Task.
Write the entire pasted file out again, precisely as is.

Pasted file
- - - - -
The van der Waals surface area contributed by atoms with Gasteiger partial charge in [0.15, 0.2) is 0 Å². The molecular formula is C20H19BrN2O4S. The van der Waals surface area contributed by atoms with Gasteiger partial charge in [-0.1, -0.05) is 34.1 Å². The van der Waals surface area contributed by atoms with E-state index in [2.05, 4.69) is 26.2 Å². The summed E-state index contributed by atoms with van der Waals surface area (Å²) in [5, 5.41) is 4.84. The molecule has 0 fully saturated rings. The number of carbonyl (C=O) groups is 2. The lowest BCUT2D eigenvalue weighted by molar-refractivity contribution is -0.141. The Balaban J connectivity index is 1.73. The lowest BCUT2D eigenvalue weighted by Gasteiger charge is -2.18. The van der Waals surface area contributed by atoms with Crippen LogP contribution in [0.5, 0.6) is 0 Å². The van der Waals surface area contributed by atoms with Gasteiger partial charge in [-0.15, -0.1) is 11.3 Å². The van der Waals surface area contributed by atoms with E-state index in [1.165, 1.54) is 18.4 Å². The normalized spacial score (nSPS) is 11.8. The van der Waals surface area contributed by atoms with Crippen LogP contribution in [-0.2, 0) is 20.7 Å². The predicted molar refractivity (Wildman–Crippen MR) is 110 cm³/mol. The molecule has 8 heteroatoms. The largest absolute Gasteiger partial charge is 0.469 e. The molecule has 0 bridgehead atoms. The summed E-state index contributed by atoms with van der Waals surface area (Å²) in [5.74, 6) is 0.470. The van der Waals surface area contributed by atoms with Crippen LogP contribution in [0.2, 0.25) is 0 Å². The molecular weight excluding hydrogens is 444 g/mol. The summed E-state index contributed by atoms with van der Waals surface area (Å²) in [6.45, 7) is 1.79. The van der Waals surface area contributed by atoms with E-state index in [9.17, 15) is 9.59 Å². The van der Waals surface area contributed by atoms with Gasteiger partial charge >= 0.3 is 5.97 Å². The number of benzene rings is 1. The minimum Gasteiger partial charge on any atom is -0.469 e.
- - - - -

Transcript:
The van der Waals surface area contributed by atoms with Gasteiger partial charge in [0.15, 0.2) is 0 Å². The molecular formula is C20H19BrN2O4S. The van der Waals surface area contributed by atoms with Gasteiger partial charge in [-0.1, -0.05) is 34.1 Å². The van der Waals surface area contributed by atoms with E-state index in [2.05, 4.69) is 26.2 Å². The summed E-state index contributed by atoms with van der Waals surface area (Å²) in [5, 5.41) is 4.84. The molecule has 0 fully saturated rings. The number of carbonyl (C=O) groups is 2. The lowest BCUT2D eigenvalue weighted by molar-refractivity contribution is -0.141. The Balaban J connectivity index is 1.73. The lowest BCUT2D eigenvalue weighted by Gasteiger charge is -2.18. The van der Waals surface area contributed by atoms with Crippen LogP contribution in [0.5, 0.6) is 0 Å². The van der Waals surface area contributed by atoms with Gasteiger partial charge in [-0.15, -0.1) is 11.3 Å². The van der Waals surface area contributed by atoms with E-state index in [1.165, 1.54) is 18.4 Å². The normalized spacial score (nSPS) is 11.8. The van der Waals surface area contributed by atoms with Crippen LogP contribution in [-0.2, 0) is 20.7 Å². The predicted molar refractivity (Wildman–Crippen MR) is 110 cm³/mol. The molecule has 8 heteroatoms. The largest absolute Gasteiger partial charge is 0.469 e. The molecule has 0 bridgehead atoms. The summed E-state index contributed by atoms with van der Waals surface area (Å²) in [5.74, 6) is 0.470. The van der Waals surface area contributed by atoms with Crippen LogP contribution in [0.2, 0.25) is 0 Å². The molecular weight excluding hydrogens is 444 g/mol. The summed E-state index contributed by atoms with van der Waals surface area (Å²) in [6.45, 7) is 1.79. The van der Waals surface area contributed by atoms with E-state index in [9.17, 15) is 9.59 Å². The van der Waals surface area contributed by atoms with Gasteiger partial charge >= 0.3 is 5.97 Å². The number of benzene rings is 1. The minimum Gasteiger partial charge on any atom is -0.469 e.